What lessons can we take away from the 2023 local elections? Actually, there are a few that spring readily to mind.
First off, your vote really does matter. When the dust settled on election night, two candidates vying for the fourth and final seat on the Brookfield Public Library Board of Trustees were separated by just one vote.
As mail-in vote counting dribbled in over the next week, that margin increased to four votes and then, on April 10, to 17 votes. There are likely still a few more mail-in votes to count, so that race is still too close to call. When it’s all said and done, it’s likely the margin of victory in that race will be around two dozen votes.
The second takeaway is that when you don’t have contested races for municipal offices, no one bothers to turn out to vote – and that has a knock-on effect on races connected to those municipalities, particularly school board races, that are contested.
Voter turnout in Riverside for the past two local elections has been mired in the 10% range, while Brookfield’s has had a tough time breaking 15%.
In school board and library board elections, where elsewhere in the nation very different visions for public education are locked in an existential struggle, low turnouts can lead to some very alarming results.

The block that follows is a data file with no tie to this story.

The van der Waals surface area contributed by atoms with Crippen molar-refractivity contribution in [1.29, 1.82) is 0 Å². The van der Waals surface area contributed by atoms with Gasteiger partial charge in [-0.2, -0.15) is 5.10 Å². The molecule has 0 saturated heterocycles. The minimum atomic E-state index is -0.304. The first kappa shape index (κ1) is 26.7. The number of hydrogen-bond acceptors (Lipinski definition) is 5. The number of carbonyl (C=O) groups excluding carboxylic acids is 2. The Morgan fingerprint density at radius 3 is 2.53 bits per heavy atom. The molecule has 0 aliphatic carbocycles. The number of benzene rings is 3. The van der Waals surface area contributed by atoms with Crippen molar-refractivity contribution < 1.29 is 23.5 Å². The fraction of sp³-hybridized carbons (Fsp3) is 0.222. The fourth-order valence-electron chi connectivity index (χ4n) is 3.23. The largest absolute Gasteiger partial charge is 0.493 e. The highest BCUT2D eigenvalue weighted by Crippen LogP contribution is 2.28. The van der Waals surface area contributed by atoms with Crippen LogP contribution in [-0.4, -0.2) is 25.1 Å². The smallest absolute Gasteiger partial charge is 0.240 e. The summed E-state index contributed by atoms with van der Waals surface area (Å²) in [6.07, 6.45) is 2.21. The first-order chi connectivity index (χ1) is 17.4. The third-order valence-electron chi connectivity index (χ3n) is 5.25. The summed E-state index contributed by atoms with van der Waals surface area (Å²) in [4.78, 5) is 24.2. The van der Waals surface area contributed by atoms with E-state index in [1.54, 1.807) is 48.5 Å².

In Lyons Township High School District 204, there was for the first time active, unsolicited partisan activity in a non-partisan school board election. The more organized activity came from the Democratic Party of Illinois and a local group with ties to a well-known Democratic strategist.
That message appears to have motivated those voters, who re-elected two incumbents who because of a poorly timed and clumsily rolled out land sale proposal were really on the ropes earlier this year.
After the school board shelved the land sale, somewhat defusing a volatile campaign issue, focus turned to education policy and the partisan messaging that fueled it. Despite a lot of heat online and in social media, voter turnout in the D204 race was about 27%.
So, 73% of registered voters simply rolled the dice and hoped for the best for the high school district to which a huge chunk of their property tax bills goes.
In the contested race for the North Riverside village board, where since 2015 turnout has never been lower than 36%, voter turnout in 2023 was 26%.
That’s in line with other contested races, like LTHS’, but turnout likely wasn’t helped by one entirely negative campaign led by an incumbent who called her opponents liars and failed to show up for a candidate forum, implying her neighbors couldn’t behave themselves.
If Donald Trump taught the nation anything, it’s that you might be able to get away with that act once, but it grows tiresome and shallow very quickly.